contribution to warming, so we should focus our attention on other
emission categories (but the IPCC's climate budget implies that all emissions in all categories must be urgently stopped); or we should limit flying to holidays
rather than flying to conferences (but we are not doing anything about either); or collaboration is more important in sciences than humanities, therefore scientists should be allowed to fly more (but again the climate science implies that all emissions must be urgently stopped)
- crowd mentality: we don't think a majority of colleagues will support this initiative, so it is not worth trying; democracy now is more important than the lives of future people; of course things would be different if future people could contribute to the decision-making process, but they can't (which is not unlike allowing children to die so their parents can have fun); it's ok to be dishonest, immoral or merely indifferent if most other people are doing the same - there are plenty of historical precedents (and in every case, including the Holocaust, historians looked back in horror)
- money: we need as many registrations for our conference as possible, otherwise we won't break even (but again the lives of future people are obviously more important than financial questions now; in any case the number of registrations already depends on many largely uncontrollable factors and the registration fee can always be adjusted)
- arrogance, selfishness: we believe that academic work is more important than other work, therefore it is more important for non-academics to cut emissions (everyone can find arguments to justify their self-importance); we see no possibility of achieving the same quality of interaction at conferences when personal contact is replaced by teleconferencing (but that cannot be more important than the lives of future people)
- fear or cowardice: we are afraid of losing friends and colleagues,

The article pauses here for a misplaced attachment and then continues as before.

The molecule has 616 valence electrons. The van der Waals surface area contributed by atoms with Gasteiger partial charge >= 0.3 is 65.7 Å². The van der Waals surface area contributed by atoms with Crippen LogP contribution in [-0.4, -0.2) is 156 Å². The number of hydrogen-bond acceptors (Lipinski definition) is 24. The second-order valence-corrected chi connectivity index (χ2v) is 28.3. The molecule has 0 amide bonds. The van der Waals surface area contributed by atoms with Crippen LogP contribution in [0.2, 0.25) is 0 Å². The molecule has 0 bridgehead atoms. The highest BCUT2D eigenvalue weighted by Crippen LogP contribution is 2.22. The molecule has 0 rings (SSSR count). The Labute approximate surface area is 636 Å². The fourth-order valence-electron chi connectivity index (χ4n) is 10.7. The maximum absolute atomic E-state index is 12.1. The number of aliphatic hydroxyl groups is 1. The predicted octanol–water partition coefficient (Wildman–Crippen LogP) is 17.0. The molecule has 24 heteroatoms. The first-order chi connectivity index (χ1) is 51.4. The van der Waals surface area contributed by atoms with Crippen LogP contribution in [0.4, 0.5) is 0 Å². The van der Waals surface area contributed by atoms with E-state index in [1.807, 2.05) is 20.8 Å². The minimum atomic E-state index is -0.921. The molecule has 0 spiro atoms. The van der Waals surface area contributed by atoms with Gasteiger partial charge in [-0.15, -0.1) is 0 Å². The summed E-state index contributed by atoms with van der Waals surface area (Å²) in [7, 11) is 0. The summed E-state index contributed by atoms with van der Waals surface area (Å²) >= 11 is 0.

missing career chances, or losing employment security if we sign (again, this is being compared with the lives of future people)
- defensiveness: we feel personally attacked by this petition and therefore prefer not to support it (that's a reaction that peer review should have trained us out of)
- stress: I've already got too much work to do, I can't deal with this on top (another question of priorities)
- denial: we don't believe the predictions of climate scientists - or we say that we do but act as if we don't, or we merely do not care (an inexcusable reaction for academics in any discipline who are trained in critical thinking and evaluating the truth content of research documents)
- realism: we believe that the self-destruction of humanity cannot realistically be prevented (that again contradicts the findings of leading climate scientists represented by the IPCC)
- nihilism: from the temporal and spatial perspective of the entire universe, humanity is relatively unimportant (true, but if this position were pursued logically and consistently, it would justify actions that no academic today would defend, including unprovoked war and genocide)
- hedonism: it is more important to live life to the full now than to worry about the future (but if people in the past had followed that maxim, we would not be enjoying our rights, liberties, and high standard of living today)
We ask colleagues who decline to sign this declaration to identify their main reason from the above list and then think again whether that reason is adequate given current scientific consensus on global warming and its catastrophic consequences. If the main reason is not listed, please send it to richard at parncutt dot org. Please also send any other suggestions for improving this text.